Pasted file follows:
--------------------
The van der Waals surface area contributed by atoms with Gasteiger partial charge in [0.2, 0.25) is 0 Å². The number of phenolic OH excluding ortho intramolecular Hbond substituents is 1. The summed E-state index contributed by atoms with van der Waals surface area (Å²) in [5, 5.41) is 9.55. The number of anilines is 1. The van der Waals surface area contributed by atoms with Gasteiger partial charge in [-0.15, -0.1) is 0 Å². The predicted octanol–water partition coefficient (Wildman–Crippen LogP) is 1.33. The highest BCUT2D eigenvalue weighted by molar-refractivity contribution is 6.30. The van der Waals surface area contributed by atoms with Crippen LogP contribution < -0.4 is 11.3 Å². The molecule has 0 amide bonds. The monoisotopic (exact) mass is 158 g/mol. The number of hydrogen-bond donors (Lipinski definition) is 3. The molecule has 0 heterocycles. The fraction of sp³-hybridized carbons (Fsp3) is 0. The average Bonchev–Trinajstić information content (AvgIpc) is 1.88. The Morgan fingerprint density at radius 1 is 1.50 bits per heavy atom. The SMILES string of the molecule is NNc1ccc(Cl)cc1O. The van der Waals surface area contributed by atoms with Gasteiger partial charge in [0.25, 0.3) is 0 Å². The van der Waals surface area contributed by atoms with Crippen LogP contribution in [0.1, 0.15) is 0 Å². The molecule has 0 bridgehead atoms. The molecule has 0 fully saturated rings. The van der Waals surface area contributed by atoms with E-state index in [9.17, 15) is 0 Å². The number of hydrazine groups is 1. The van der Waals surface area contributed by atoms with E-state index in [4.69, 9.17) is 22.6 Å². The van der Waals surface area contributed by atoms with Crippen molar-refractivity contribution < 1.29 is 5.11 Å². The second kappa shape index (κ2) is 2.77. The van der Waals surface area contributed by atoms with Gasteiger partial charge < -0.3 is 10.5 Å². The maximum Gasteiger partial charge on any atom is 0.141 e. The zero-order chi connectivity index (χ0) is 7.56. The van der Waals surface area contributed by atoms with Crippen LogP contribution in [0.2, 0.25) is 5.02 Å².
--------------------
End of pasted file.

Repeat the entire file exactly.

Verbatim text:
The van der Waals surface area contributed by atoms with Gasteiger partial charge in [0.2, 0.25) is 0 Å². The number of phenolic OH excluding ortho intramolecular Hbond substituents is 1. The summed E-state index contributed by atoms with van der Waals surface area (Å²) in [5, 5.41) is 9.55. The number of anilines is 1. The van der Waals surface area contributed by atoms with Gasteiger partial charge in [-0.15, -0.1) is 0 Å². The predicted octanol–water partition coefficient (Wildman–Crippen LogP) is 1.33. The highest BCUT2D eigenvalue weighted by molar-refractivity contribution is 6.30. The van der Waals surface area contributed by atoms with Crippen LogP contribution < -0.4 is 11.3 Å². The molecule has 0 amide bonds. The monoisotopic (exact) mass is 158 g/mol. The number of hydrogen-bond donors (Lipinski definition) is 3. The molecule has 0 heterocycles. The fraction of sp³-hybridized carbons (Fsp3) is 0. The average Bonchev–Trinajstić information content (AvgIpc) is 1.88. The Morgan fingerprint density at radius 1 is 1.50 bits per heavy atom. The SMILES string of the molecule is NNc1ccc(Cl)cc1O. The van der Waals surface area contributed by atoms with Gasteiger partial charge in [0.25, 0.3) is 0 Å². The van der Waals surface area contributed by atoms with Crippen LogP contribution in [0.1, 0.15) is 0 Å². The molecule has 0 bridgehead atoms. The molecule has 0 fully saturated rings. The van der Waals surface area contributed by atoms with E-state index in [9.17, 15) is 0 Å². The number of hydrazine groups is 1. The van der Waals surface area contributed by atoms with E-state index in [4.69, 9.17) is 22.6 Å². The van der Waals surface area contributed by atoms with Crippen molar-refractivity contribution < 1.29 is 5.11 Å². The second kappa shape index (κ2) is 2.77. The van der Waals surface area contributed by atoms with Gasteiger partial charge < -0.3 is 10.5 Å². The maximum Gasteiger partial charge on any atom is 0.141 e. The zero-order chi connectivity index (χ0) is 7.56. The van der Waals surface area contributed by atoms with Crippen LogP contribution in [0.2, 0.25) is 5.02 Å².